STEUART LIEBIG/THE MENTONES:
Steuart Liebig's six string contrabass guitar is a welcome sight at any performance. Driven by wit and a ferocious technique, Liebig plays well oiled and accurate, seemingly capable of anything within his expanded bass' range. Joined by drummer Joseph Berardi in the rhythm section of the Mentones, Liebig has a playful ally equally enamored of extra. The frontline includes the solid soulful alto sax of Tony Atherton, and the surprisingly flexible and skilled Bill Barrett on chromatic harmonica. Barrett possess the chops to keep up with these wild boys, while making sure the blue stays true.
"Broom" opens wiith Liebig, Barret, and Atherton leaning together on the theme, as Berardi boils on drums. Barrett hits like at train jumping the tracks, followed by Atherton's tongue twister on alto. Liebig's bass riff inches along on "Graveyard," becoming a shuffle with Berardi's arrival. Atherton wades through the increasingly free Barrett/Liebig dust storm leading back to theme with Barrett. The harmonicat throws some haunted tones on the boneyard. Liebig dusts off a sinister take on "Peter Gun" for "Mojave Boxcar." With Berardi low-key, Atherton wails. Barrett keeps the blues alive and finds some tones I've never heard on a harmonica.
Berardi sets up the boss on "Drifter," hitting everything twice in a high endurance performance. Liebig gives a thrill ride tour of the contra bass guitar, Berardi machine gunning cans off a fence. Atherton emerges from the next run through the theme. He plays restrained with Liebig exploring harmonics and Berardi still dancing on hot coals. Barrett gives his own interpretation of speed jive, Liebig swells slightly off time, and Berardi ends it alone like hail on kitchen pans. Loping along on "Honky Tonk Burn," Liebig and Bernard support Atherton's soul twists and Barrett's exotic eastern turns.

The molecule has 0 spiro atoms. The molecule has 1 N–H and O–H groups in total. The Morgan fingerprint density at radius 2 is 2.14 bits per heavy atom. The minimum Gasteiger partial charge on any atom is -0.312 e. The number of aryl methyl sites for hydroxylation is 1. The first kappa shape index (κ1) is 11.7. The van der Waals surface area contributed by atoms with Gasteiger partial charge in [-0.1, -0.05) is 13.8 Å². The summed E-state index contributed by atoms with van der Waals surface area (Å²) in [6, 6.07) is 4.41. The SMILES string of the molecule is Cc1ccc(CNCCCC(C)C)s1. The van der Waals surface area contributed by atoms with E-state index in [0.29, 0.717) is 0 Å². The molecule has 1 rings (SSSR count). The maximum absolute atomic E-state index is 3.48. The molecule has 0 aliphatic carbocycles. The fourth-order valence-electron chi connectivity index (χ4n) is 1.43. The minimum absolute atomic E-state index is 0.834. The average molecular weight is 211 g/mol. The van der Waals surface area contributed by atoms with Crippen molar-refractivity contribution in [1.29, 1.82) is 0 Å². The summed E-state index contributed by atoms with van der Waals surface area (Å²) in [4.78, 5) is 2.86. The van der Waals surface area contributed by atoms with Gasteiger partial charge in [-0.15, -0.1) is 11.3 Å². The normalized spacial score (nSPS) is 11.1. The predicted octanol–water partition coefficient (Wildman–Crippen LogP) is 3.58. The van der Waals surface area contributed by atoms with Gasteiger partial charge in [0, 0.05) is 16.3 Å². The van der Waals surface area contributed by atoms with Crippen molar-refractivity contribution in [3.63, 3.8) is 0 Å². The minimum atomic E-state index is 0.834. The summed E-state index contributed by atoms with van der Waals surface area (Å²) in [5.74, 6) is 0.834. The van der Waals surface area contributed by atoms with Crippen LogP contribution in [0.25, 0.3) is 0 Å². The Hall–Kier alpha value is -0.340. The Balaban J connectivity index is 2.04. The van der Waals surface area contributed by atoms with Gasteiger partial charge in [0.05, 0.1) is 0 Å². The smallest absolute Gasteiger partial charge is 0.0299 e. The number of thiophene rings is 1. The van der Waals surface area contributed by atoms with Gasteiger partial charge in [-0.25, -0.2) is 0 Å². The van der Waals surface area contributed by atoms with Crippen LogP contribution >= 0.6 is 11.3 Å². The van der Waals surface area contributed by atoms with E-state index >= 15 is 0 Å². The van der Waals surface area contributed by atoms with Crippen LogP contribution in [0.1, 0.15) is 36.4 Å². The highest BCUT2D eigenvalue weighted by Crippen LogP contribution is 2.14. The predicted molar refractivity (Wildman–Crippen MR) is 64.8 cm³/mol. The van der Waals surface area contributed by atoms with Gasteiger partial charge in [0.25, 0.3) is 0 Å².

On "Waterfront Mississippi" Atherton and Barrett double the sparse theme over Berardi's busy drums. Barrett contributes unholy wail, but Atherton plays it cool, circling with Liebig. The leader takes over with a suicide solo on "Burnt Umber,"Atherton and Barrett trade runaway measures. The intro to "Nighthawk" has Barrett blaring, before Liebig brings it down. Berardi changes the rhythm for Atherton's solo. "Howl and Tumble" catches an old time feel with Liebig's bottle neck bass. "Lightning Bug" again builds on a small sustained riff of LIebig's, before the all-out rave of "Nowhere Calling."
There's a 21st Century blues current flowing through this overheating hybrid. Including many strains of American popular music, the Mentones weave them together to expand the language of each."
(Rex Butters, jazzweekly.com)